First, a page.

I have WS2812B LED strips, that has 144 LEDs per meter. The ratings are:

  • 43W/M .3W/LED
  • .06A per LED
  • Input Voltage of 5V DC

The recommended power supply stated by the website is 5V DC and 10A for 1 meter. If I wanted to use 400 LEDs that would be 2 7/9 meters. If I based my power supply on the recommendation, that would be around 5V DC and 30A, right?

The question is:

  • Is it possible to use a 12V battery, use a buck-down converter to 5V DC and 40A, and power the LED strip through the buck without doing any damage to the strips?


  • \$\begingroup\$ Are you sure of those specs? 40A would require AWG10 wires, and that’s awfully thick for an LED strip. \$\endgroup\$ Nov 21, 2018 at 7:21
  • \$\begingroup\$ Yeah that's what the store page stated. Perhaps I misread it, here's the link: [link] (amazon.com/gp/product/B01CDTEGGO/…) \$\endgroup\$
    – Bob Wright
    Nov 21, 2018 at 7:33
  • \$\begingroup\$ you read it correctly. But it does indicate to connect supply leads every meter due to wire losses. \$\endgroup\$ Nov 21, 2018 at 7:41

1 Answer 1


In theory there is no problem with your plan, the strip won't be damaged as long as you apply 5V to it. But if we assume 30A load at 5V and 90% efficiency (which is not certain) than you will draw 150W from the buck and about 166W from the battery.At 12V this means about 14A from the battery. An average sized car battery with full charge would be empty in 5-6 hours. And as mentioned in the comments you have to use big wires, otherwise it gets worse. For me a better idea is to buy some 12V LED strip, it would be cheaper and easier than making or buying a 40A buck.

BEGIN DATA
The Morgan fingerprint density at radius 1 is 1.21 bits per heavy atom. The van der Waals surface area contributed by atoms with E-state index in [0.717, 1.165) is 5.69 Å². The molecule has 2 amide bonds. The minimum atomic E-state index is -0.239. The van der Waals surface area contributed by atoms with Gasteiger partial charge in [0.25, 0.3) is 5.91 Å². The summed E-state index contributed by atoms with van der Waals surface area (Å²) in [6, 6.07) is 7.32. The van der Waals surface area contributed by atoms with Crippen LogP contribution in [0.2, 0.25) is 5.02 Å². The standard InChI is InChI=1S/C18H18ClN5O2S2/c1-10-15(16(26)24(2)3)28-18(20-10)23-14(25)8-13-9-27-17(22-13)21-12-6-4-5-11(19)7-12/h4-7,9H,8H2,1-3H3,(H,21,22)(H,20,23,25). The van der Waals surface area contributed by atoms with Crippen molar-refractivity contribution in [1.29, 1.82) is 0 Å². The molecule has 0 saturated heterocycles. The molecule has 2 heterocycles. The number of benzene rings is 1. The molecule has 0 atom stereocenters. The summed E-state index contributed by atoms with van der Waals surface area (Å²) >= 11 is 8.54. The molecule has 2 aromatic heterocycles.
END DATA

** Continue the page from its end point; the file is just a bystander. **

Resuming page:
• \$\begingroup\$ Most addressable led strips are not 12V \$\endgroup\$
    – Passerby
    Nov 21, 2018 at 18:22
  • \$\begingroup\$ The LED strips that I want are sadly 5V. I picked it due to the density if the LEDs per meter. \$\endgroup\$
    – Bob Wright
    Nov 22, 2018 at 2:04

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